Wendell Carter Jr.

43 G, 29.2 MPG | 11.3 PPG, 9.4 RPG, 1.2 APG | 53.4% FG, 20.7% 3P, 73.7% FT | 2020-21 contract: $5,448,840

Carter’s raw numbers are never going to jump off the page, but his value to the Bulls is immense. Along with Kris Dunn, he was the connective tissue that held an over-performing defense together this season; his mobility and smarts were especially valuable at the center position, the final and most overtaxed line of defense in the team’s blitzing schemes. His block rate declined sharply in part due to those schemes drawing him up and away from the basket in pick-and-roll coverage, but even undersized, he remains a force on the offensive and defensive glass — the best on the team by a country mile and in the upper quadrant of the NBA, statistically. His impact shows up on film, in the advanced numbers and, often, in conversation. When he went down with a severely sprained ankle in early January, the defense cratered, and the rest of the team with it. The only glaring defensive deficiency to tidy up moving forward is his fouls; Carter  committed 3.9 per game in 2019-20 — fourth in the league among qualified players — and fouled out of five contests.

Most of his improvements will need to come on the offensive end, where he was often relegated to quick pass-outs on DHOs or hunting second-chance baskets. Sprinkling in an open midrange jumper or two (which have clearly been coached out of him) couldn’t hurt, from a spacing perspective. Percentages aside, his willingness to extend his range beyond the 3-point arc is encouraging — and did you know he shot 40% at Duke? — but his ankle injury cut that experiment short for this season. It must be mentioned that he’s appeared in just 87 of a possible 137 games in his first two seasons.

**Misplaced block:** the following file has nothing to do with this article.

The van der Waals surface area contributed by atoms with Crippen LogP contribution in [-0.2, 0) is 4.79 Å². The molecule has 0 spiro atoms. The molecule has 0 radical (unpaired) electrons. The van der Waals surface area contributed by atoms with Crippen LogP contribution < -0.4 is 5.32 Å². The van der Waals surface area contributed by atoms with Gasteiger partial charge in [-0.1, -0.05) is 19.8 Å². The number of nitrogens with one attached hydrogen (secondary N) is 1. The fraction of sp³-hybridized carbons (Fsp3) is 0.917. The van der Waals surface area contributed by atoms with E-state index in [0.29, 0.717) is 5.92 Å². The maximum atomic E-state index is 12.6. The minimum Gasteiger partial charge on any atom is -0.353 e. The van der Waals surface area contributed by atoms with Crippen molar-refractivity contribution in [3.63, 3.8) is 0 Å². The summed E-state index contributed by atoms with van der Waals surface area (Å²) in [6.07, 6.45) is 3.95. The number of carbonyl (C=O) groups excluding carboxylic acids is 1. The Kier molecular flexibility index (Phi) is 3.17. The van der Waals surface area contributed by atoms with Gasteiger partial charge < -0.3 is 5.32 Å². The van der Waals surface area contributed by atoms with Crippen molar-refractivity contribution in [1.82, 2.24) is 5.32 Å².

The sky's the limit for Carter, especially on the defensive end. He showed that in spurts this year. He must be empowered to shoot for it. 

Grade: B

Thad Young

64 G, 24.9 MPG | 10.3 PPG, 4.9 RPG, 1.8 APG | 44.8% FG, 35.6% 3P, 58.3% FT | 2020-21 contract: $13,545,000

As I wrote a couple months back, this season was a tale of three segments for Young. They break down as follows:

  • First 24 games: 21.2 minutes, 8.8 points, 4.2 rebounds, 0.9 steals; 40.9/34.2/56.7 shooting splits (8.5 attempts)

  • Next 21 games: 23.7 minutes, 9.3 points, 5.0 rebounds, 1.4 steals; 43.3/34.8/64.7 shooting splits (8.9 attempts)

  • Next 19 games: 30.8 minutes (15 starts), 13.3 points, 5.8 rebounds, 2.2 steals; 49.8/37.7/56 (11.1 attempts); 17 double-digit scoring performances

After the first 24 games, averaging the second-lowest minutes total of his career to only his rookie campaign, the Chicago Sun-Times first reported that Young was displeased with his role. A modest uptick in minutes ensued, as did his production and, seemingly, comfortability in the Bulls’ freshly-minted offensive and defensive systems.

Then, when Markkanen went down with his aforementioned pelvis injury, Young slid into a starters role, bumped his minutes average to over 30 per game and fully blossomed as a shooter and team defender at the power forward spot, even as the season imploded. That his best stretch of play coincided with Markkanen being sidelined is not encouraging for the long-term fit of the pairing. Nor is the fact that the two only shared the floor for 279 minutes this season, and the team sported a -3.9 net rating (with a putrid 99.1 offensive rating) in those minutes. There’s a serious question as to whether — from a basketball perspective — the two can co-exist without biting into each other’s opportunity.